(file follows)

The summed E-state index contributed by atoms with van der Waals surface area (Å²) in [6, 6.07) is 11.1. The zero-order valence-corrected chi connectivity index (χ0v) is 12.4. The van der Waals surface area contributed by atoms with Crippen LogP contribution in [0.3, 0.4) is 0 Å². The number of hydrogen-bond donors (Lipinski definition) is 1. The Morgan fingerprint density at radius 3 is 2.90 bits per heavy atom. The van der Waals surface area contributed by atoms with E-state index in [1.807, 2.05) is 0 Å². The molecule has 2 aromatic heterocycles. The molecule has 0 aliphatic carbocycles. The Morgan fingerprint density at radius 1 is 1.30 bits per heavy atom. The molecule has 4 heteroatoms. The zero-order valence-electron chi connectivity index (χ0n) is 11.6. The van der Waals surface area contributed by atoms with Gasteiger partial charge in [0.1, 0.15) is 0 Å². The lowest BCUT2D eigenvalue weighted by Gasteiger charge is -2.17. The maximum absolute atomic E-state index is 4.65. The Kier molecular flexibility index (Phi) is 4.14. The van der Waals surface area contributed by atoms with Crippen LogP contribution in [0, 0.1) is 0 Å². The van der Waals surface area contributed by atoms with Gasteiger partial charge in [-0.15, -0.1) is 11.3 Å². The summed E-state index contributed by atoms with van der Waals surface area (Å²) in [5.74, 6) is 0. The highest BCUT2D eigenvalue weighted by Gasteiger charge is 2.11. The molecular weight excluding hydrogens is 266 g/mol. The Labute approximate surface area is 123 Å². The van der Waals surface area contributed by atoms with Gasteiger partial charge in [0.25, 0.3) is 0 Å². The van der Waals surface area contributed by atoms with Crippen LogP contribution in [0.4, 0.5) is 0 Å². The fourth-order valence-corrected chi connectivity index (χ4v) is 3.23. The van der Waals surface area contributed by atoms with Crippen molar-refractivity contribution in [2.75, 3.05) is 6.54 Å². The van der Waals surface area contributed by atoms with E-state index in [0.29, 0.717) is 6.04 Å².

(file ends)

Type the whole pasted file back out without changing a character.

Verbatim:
The summed E-state index contributed by atoms with van der Waals surface area (Å²) in [6, 6.07) is 11.1. The zero-order valence-corrected chi connectivity index (χ0v) is 12.4. The van der Waals surface area contributed by atoms with Crippen LogP contribution in [0.3, 0.4) is 0 Å². The number of hydrogen-bond donors (Lipinski definition) is 1. The Morgan fingerprint density at radius 3 is 2.90 bits per heavy atom. The van der Waals surface area contributed by atoms with E-state index in [1.807, 2.05) is 0 Å². The molecule has 2 aromatic heterocycles. The molecule has 0 aliphatic carbocycles. The Morgan fingerprint density at radius 1 is 1.30 bits per heavy atom. The molecule has 4 heteroatoms. The zero-order valence-electron chi connectivity index (χ0n) is 11.6. The van der Waals surface area contributed by atoms with Gasteiger partial charge in [0.1, 0.15) is 0 Å². The lowest BCUT2D eigenvalue weighted by Gasteiger charge is -2.17. The maximum absolute atomic E-state index is 4.65. The Kier molecular flexibility index (Phi) is 4.14. The van der Waals surface area contributed by atoms with Crippen LogP contribution in [0, 0.1) is 0 Å². The van der Waals surface area contributed by atoms with Gasteiger partial charge in [-0.15, -0.1) is 11.3 Å². The summed E-state index contributed by atoms with van der Waals surface area (Å²) in [5.74, 6) is 0. The highest BCUT2D eigenvalue weighted by Gasteiger charge is 2.11. The molecular weight excluding hydrogens is 266 g/mol. The Labute approximate surface area is 123 Å². The van der Waals surface area contributed by atoms with Gasteiger partial charge in [0.25, 0.3) is 0 Å². The van der Waals surface area contributed by atoms with Crippen LogP contribution in [0.4, 0.5) is 0 Å². The fourth-order valence-corrected chi connectivity index (χ4v) is 3.23. The van der Waals surface area contributed by atoms with Crippen molar-refractivity contribution in [2.75, 3.05) is 6.54 Å². The van der Waals surface area contributed by atoms with E-state index in [0.29, 0.717) is 6.04 Å².